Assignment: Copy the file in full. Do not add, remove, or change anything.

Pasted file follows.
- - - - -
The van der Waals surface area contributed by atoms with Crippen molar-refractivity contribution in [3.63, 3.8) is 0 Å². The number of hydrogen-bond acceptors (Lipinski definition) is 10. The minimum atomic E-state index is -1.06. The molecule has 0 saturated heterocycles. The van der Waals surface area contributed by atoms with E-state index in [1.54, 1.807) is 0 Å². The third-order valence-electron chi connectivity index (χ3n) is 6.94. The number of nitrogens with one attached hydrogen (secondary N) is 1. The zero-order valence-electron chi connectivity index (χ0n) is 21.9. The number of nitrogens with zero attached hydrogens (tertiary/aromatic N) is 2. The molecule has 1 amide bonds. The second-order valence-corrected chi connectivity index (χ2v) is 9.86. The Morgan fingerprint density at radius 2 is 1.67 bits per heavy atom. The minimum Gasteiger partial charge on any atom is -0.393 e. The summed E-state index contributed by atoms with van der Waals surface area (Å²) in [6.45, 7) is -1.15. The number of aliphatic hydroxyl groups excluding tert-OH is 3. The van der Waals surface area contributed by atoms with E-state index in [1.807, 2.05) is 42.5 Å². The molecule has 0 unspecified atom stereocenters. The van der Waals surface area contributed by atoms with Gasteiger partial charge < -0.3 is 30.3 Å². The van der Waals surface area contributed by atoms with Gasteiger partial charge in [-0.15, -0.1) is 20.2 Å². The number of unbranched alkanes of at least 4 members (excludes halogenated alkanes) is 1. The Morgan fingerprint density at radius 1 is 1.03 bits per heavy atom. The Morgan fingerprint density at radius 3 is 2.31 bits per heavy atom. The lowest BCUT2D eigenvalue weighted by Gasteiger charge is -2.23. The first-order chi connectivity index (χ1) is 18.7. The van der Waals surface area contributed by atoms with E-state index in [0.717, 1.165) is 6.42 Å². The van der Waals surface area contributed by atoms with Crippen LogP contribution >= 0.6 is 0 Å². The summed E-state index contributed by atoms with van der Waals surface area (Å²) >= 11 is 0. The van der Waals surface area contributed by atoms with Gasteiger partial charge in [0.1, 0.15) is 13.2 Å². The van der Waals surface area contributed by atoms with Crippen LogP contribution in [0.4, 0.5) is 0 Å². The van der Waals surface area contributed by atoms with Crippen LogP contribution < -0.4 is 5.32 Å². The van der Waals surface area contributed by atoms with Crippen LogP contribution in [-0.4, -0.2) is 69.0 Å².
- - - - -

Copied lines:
The van der Waals surface area contributed by atoms with Crippen molar-refractivity contribution in [3.63, 3.8) is 0 Å². The number of hydrogen-bond acceptors (Lipinski definition) is 10. The minimum atomic E-state index is -1.06. The molecule has 0 saturated heterocycles. The van der Waals surface area contributed by atoms with E-state index in [1.54, 1.807) is 0 Å². The third-order valence-electron chi connectivity index (χ3n) is 6.94. The number of nitrogens with one attached hydrogen (secondary N) is 1. The zero-order valence-electron chi connectivity index (χ0n) is 21.9. The number of nitrogens with zero attached hydrogens (tertiary/aromatic N) is 2. The molecule has 1 amide bonds. The second-order valence-corrected chi connectivity index (χ2v) is 9.86. The Morgan fingerprint density at radius 2 is 1.67 bits per heavy atom. The minimum Gasteiger partial charge on any atom is -0.393 e. The summed E-state index contributed by atoms with van der Waals surface area (Å²) in [6.45, 7) is -1.15. The number of aliphatic hydroxyl groups excluding tert-OH is 3. The van der Waals surface area contributed by atoms with E-state index in [1.807, 2.05) is 42.5 Å². The molecule has 0 unspecified atom stereocenters. The van der Waals surface area contributed by atoms with Gasteiger partial charge < -0.3 is 30.3 Å². The van der Waals surface area contributed by atoms with Gasteiger partial charge in [-0.15, -0.1) is 20.2 Å². The number of unbranched alkanes of at least 4 members (excludes halogenated alkanes) is 1. The Morgan fingerprint density at radius 1 is 1.03 bits per heavy atom. The Morgan fingerprint density at radius 3 is 2.31 bits per heavy atom. The lowest BCUT2D eigenvalue weighted by Gasteiger charge is -2.23. The first-order chi connectivity index (χ1) is 18.7. The van der Waals surface area contributed by atoms with E-state index in [0.717, 1.165) is 6.42 Å². The van der Waals surface area contributed by atoms with Crippen LogP contribution >= 0.6 is 0 Å². The summed E-state index contributed by atoms with van der Waals surface area (Å²) >= 11 is 0. The van der Waals surface area contributed by atoms with Gasteiger partial charge in [0.1, 0.15) is 13.2 Å². The van der Waals surface area contributed by atoms with Crippen LogP contribution in [0.4, 0.5) is 0 Å². The van der Waals surface area contributed by atoms with Crippen LogP contribution < -0.4 is 5.32 Å². The van der Waals surface area contributed by atoms with Crippen LogP contribution in [-0.4, -0.2) is 69.0 Å².